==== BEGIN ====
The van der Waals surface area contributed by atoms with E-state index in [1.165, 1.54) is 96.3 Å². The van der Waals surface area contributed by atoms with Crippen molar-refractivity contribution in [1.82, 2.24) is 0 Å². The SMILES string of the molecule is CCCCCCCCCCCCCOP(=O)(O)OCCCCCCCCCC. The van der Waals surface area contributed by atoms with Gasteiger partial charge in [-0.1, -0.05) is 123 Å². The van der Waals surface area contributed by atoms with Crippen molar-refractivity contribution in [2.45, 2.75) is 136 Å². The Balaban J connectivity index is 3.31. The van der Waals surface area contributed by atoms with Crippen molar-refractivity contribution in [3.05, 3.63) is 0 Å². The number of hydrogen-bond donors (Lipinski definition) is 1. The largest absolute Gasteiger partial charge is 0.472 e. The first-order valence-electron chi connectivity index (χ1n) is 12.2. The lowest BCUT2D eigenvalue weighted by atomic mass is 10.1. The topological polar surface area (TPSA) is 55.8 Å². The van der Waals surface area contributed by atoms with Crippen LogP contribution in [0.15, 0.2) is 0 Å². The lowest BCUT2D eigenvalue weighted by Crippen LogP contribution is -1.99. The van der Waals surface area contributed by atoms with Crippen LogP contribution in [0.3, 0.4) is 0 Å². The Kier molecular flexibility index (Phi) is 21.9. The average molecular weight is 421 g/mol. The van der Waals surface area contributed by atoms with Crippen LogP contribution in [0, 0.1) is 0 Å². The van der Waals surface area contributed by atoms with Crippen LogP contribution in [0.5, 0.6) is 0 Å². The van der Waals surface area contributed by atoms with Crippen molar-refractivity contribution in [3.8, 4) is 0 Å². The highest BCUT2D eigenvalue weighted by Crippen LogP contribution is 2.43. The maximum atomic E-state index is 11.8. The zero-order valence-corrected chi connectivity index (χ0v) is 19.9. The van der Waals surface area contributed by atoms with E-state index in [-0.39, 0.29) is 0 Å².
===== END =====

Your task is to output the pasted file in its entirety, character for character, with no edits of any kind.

The van der Waals surface area contributed by atoms with E-state index in [1.165, 1.54) is 96.3 Å². The van der Waals surface area contributed by atoms with Crippen molar-refractivity contribution in [1.82, 2.24) is 0 Å². The SMILES string of the molecule is CCCCCCCCCCCCCOP(=O)(O)OCCCCCCCCCC. The van der Waals surface area contributed by atoms with Gasteiger partial charge in [-0.1, -0.05) is 123 Å². The van der Waals surface area contributed by atoms with Crippen molar-refractivity contribution in [2.45, 2.75) is 136 Å². The Balaban J connectivity index is 3.31. The van der Waals surface area contributed by atoms with Crippen molar-refractivity contribution in [3.05, 3.63) is 0 Å². The number of hydrogen-bond donors (Lipinski definition) is 1. The largest absolute Gasteiger partial charge is 0.472 e. The first-order valence-electron chi connectivity index (χ1n) is 12.2. The lowest BCUT2D eigenvalue weighted by atomic mass is 10.1. The topological polar surface area (TPSA) is 55.8 Å². The van der Waals surface area contributed by atoms with Crippen LogP contribution in [0.15, 0.2) is 0 Å². The lowest BCUT2D eigenvalue weighted by Crippen LogP contribution is -1.99. The van der Waals surface area contributed by atoms with Crippen LogP contribution in [0.3, 0.4) is 0 Å². The Kier molecular flexibility index (Phi) is 21.9. The average molecular weight is 421 g/mol. The van der Waals surface area contributed by atoms with Crippen LogP contribution in [0, 0.1) is 0 Å². The van der Waals surface area contributed by atoms with Crippen LogP contribution in [0.5, 0.6) is 0 Å². The van der Waals surface area contributed by atoms with Crippen molar-refractivity contribution in [3.8, 4) is 0 Å². The highest BCUT2D eigenvalue weighted by Crippen LogP contribution is 2.43. The maximum atomic E-state index is 11.8. The zero-order valence-corrected chi connectivity index (χ0v) is 19.9. The van der Waals surface area contributed by atoms with E-state index in [-0.39, 0.29) is 0 Å².